Cavities (dental erosion) are the most common oral health disease in the US. Most children will have at least one cavity and up to 30% of adults in the country have untreated cavities. Without proper care, cavities can grow and destroy teeth, as well as cause more serious issues, like bone infections. It’s important to have cavities treated as soon as possible, but how do you tell if you have one?
One of the most common signs that you’ve got a cavity is sudden sensitivity to heat and cold in your mouth. If you take a gulp of cold water and experience a stabbing pain in your mouth, chances are good you have a cavity. The problem here is that when a cavity exposes the dentin layer of your teeth, the microscopic tunnels in the dentin make perfect channels for food and drink to stimulate the nerve inside the tooth.
While temperature sensitivity is a common sign you might have a cavity, so is sensitivity to sugar in foods and drinks. In most cases, this will be a lingering discomfort that lasts for several minutes after eating or drinking something sugary and is caused by exposure of the dentin layer within a growing cavity.
There are few things as hard to deal with as a toothache, particularly when the pain becomes severe. Toothaches are prime signs that you’re dealing with an oral health problem, which is most likely a cavity. However, other issues can cause toothaches, so you must visit a dentist as soon as possible to have the situation diagnosed. Note that toothaches can be sudden, or they can grow slowly and continually. You may also experience pressure in the area when biting or chewing.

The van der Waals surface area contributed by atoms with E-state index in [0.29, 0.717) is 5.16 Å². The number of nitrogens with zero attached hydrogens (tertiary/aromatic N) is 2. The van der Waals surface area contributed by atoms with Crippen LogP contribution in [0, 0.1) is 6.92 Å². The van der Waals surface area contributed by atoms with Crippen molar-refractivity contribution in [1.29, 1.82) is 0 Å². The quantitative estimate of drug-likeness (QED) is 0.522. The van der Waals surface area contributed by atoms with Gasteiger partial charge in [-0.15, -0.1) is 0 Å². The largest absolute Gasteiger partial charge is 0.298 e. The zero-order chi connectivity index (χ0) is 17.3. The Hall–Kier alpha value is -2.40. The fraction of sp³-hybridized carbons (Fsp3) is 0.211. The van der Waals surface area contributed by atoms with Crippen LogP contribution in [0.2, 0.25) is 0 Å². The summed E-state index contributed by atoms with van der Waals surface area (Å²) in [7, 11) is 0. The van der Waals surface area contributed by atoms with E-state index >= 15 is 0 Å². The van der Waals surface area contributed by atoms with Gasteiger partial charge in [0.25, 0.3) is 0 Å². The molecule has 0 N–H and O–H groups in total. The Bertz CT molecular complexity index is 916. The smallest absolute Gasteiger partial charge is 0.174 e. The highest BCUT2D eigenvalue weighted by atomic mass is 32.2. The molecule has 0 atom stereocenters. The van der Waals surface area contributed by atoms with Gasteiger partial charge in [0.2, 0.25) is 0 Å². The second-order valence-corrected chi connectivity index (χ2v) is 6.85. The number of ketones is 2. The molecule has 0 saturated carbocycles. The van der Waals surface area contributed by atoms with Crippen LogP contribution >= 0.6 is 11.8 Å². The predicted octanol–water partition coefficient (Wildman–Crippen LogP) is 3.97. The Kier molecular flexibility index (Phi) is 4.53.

In many cases, cavities begin as white spots on your teeth. Over time, they can darken, eventually becoming brown or even black. If you notice telltale staining, it’s important to visit your dentist to have the growing cavity treated.
A Visible Hole
If left untreated, a cavity will eventually form a visible hole or pit in your tooth. You may be able to see this when you look in a mirror and/or feel it with your tongue. However, not all cavities can be seen or felt. That’s particularly true if they form under the gumline or between teeth, which is why it’s so important to visit your dentist every six months.
Prevent Cavities with Good Oral Care and Regular Dentist Visits
While cavities can be painful and lead to major oral health problems, the good news is that they’re preventable. Brushing after meals and flossing every night can help prevent plaque build-up that leads to cavities.
Avoid sugary drinks and foods, and make sure to drink plenty of water to dilute the acid that causes cavities in the first place. Combine that with regular dentist visits and you have a good chance of not experiencing another cavity.